The most interesting drama from this story regards the lack of ownership of what I also viewed (correctly or incorrecty) as a "Council" document. Here's a direct link to the paper that Deckboss called a "debunker", it has the web address for the Council and does also say "prepared by NPFMC staff" at the top.
Deckboss' brief story:
But perhaps most of the apparent drama is because Medred carries forth a selective quote from Deckboss. He takes directly from Deckboss' last bullet in his article: "Assertions that the plan will mean a one-fish daily bag limit in 2014 for Southcentral Alaska charter anglers are unfounded". Why be selective here? I don't know..it's only a 2-page paper and the important qualifier is only a few short sentences away. Here's the full point:
"Assertions that this management program establishes or will result in a one fish limit in southcentral
Alaska in 2014 are unfounded. If the Catch Sharing Plan had been in place in 2013, the charter
allocation would have been 18.3% of the combined catch limit in Area 2C (southeast), and would
have resulted in continuation of a one fish bag limit in that area. In Area 3A (southcentral), the
allocation would have been 17.5% of the combined catch limit for that area (slightly higher than the
2012 harvest), and would have resulted in NO change to bag limits (i.e., the limit would have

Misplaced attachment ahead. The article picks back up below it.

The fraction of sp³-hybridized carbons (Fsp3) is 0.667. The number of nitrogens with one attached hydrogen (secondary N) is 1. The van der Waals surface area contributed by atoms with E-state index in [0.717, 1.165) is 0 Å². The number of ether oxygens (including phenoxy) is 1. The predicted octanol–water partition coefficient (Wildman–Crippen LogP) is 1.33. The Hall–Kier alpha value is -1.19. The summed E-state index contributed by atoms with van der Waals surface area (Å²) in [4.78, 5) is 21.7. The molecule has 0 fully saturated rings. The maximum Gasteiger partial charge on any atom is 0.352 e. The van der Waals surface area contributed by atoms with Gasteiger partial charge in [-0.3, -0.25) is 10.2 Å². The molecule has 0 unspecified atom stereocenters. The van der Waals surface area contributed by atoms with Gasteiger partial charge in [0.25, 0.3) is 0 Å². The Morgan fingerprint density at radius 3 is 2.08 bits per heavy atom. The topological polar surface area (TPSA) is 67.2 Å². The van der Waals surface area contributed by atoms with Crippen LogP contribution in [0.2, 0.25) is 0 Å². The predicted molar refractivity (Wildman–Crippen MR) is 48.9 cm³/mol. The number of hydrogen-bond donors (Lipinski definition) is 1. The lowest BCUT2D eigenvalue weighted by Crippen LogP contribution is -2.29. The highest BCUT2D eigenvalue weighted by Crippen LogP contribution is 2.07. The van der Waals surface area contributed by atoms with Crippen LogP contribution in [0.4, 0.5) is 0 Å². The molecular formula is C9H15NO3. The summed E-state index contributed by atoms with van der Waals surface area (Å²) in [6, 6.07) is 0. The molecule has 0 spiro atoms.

remained two fish of any size). Barring a significant reduction in halibut abundance in 2014, a twofish
bag limit is expected to continue in Area 3A (southcentral)."
I'm not sure what to make of this since I don't follow the issue closely on a day to day basis. I guess we'll have to see what kind of harvest levels we have going into the December Council meeting to know what we have to deal with. But the story shed light on a few options that might be getting kicked around if a cut in southcentral needs to be made. Personally, I feel that now the charter sector's potential for growth has been effectively limited via LLP, there's no need to cut their limit. If you're gonna feel the pain of the down, then it's only fair to share the gain of the upside and unless there's a mechanism to let them (charter anglers) have more than 2 fish a day when the biomass returns to the higher end of abundance ranges, then the commercial sector gets most (all?) the benefit of rebuilt halibut stocks.
However, the article mentions that:
The charters are floating other ideas for reducing the catch while maintaining a two-fish bag limit. Those could include:
• Seasonal limits for anglers, similar to rules in effect for some king salmon fishermen;
• One-day-per-week closures for charter operators;
• One-trip-per day limits on charters;
• Size restrictions on catch to allow charter anglers to continue to catch two fish per day. Size restrictions are already in place in Southeast Alaska.
Now, before I leap to conclusions from Craig's article, I wonder if first bullet is intended to include all sport anglers (guided and unguided)? As I've mentioned before, if limits are going to come at the expense of unguided anglers, then the Council needs to broaden their audience. I said as much to the Council in public testimony more than a year ago, but they haven't made any additional effort at outreach beyond the charter sector folks they have been working with, so far. I apologize if I appear to be jumping to any conclusions here but does anyone know what the intent is here?